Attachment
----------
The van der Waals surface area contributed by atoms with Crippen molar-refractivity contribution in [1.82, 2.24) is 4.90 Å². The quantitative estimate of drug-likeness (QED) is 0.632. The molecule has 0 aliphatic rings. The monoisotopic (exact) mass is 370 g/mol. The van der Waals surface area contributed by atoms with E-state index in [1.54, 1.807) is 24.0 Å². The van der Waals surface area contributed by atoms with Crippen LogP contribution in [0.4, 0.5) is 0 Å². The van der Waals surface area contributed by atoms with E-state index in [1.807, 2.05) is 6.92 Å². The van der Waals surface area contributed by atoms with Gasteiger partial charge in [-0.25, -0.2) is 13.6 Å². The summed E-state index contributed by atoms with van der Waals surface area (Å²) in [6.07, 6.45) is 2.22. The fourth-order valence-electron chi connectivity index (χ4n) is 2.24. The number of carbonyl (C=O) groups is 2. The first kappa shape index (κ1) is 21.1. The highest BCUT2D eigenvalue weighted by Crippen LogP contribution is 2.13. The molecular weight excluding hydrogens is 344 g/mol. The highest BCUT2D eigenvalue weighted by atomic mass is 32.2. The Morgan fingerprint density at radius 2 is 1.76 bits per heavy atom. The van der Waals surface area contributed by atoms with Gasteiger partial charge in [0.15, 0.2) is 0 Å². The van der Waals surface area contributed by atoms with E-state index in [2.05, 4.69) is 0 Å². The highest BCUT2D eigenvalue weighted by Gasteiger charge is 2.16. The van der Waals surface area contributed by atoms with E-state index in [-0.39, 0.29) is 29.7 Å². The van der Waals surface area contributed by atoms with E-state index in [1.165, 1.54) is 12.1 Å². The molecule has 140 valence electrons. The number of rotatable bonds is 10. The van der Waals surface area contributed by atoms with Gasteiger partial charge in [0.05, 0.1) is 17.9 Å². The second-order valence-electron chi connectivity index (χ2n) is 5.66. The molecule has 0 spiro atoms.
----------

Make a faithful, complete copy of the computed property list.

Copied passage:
The van der Waals surface area contributed by atoms with Crippen molar-refractivity contribution in [1.82, 2.24) is 4.90 Å². The quantitative estimate of drug-likeness (QED) is 0.632. The molecule has 0 aliphatic rings. The monoisotopic (exact) mass is 370 g/mol. The van der Waals surface area contributed by atoms with E-state index in [1.54, 1.807) is 24.0 Å². The van der Waals surface area contributed by atoms with Crippen LogP contribution in [0.4, 0.5) is 0 Å². The van der Waals surface area contributed by atoms with E-state index in [1.807, 2.05) is 6.92 Å². The van der Waals surface area contributed by atoms with Gasteiger partial charge in [-0.25, -0.2) is 13.6 Å². The summed E-state index contributed by atoms with van der Waals surface area (Å²) in [6.07, 6.45) is 2.22. The fourth-order valence-electron chi connectivity index (χ4n) is 2.24. The number of carbonyl (C=O) groups is 2. The first kappa shape index (κ1) is 21.1. The highest BCUT2D eigenvalue weighted by Crippen LogP contribution is 2.13. The molecular weight excluding hydrogens is 344 g/mol. The highest BCUT2D eigenvalue weighted by atomic mass is 32.2. The Morgan fingerprint density at radius 2 is 1.76 bits per heavy atom. The van der Waals surface area contributed by atoms with Gasteiger partial charge in [0.15, 0.2) is 0 Å². The van der Waals surface area contributed by atoms with E-state index in [2.05, 4.69) is 0 Å². The highest BCUT2D eigenvalue weighted by Gasteiger charge is 2.16. The van der Waals surface area contributed by atoms with E-state index in [-0.39, 0.29) is 29.7 Å². The van der Waals surface area contributed by atoms with E-state index in [1.165, 1.54) is 12.1 Å². The molecule has 140 valence electrons. The number of rotatable bonds is 10. The van der Waals surface area contributed by atoms with Gasteiger partial charge in [0.05, 0.1) is 17.9 Å². The second-order valence-electron chi connectivity index (χ2n) is 5.66. The molecule has 0 spiro atoms.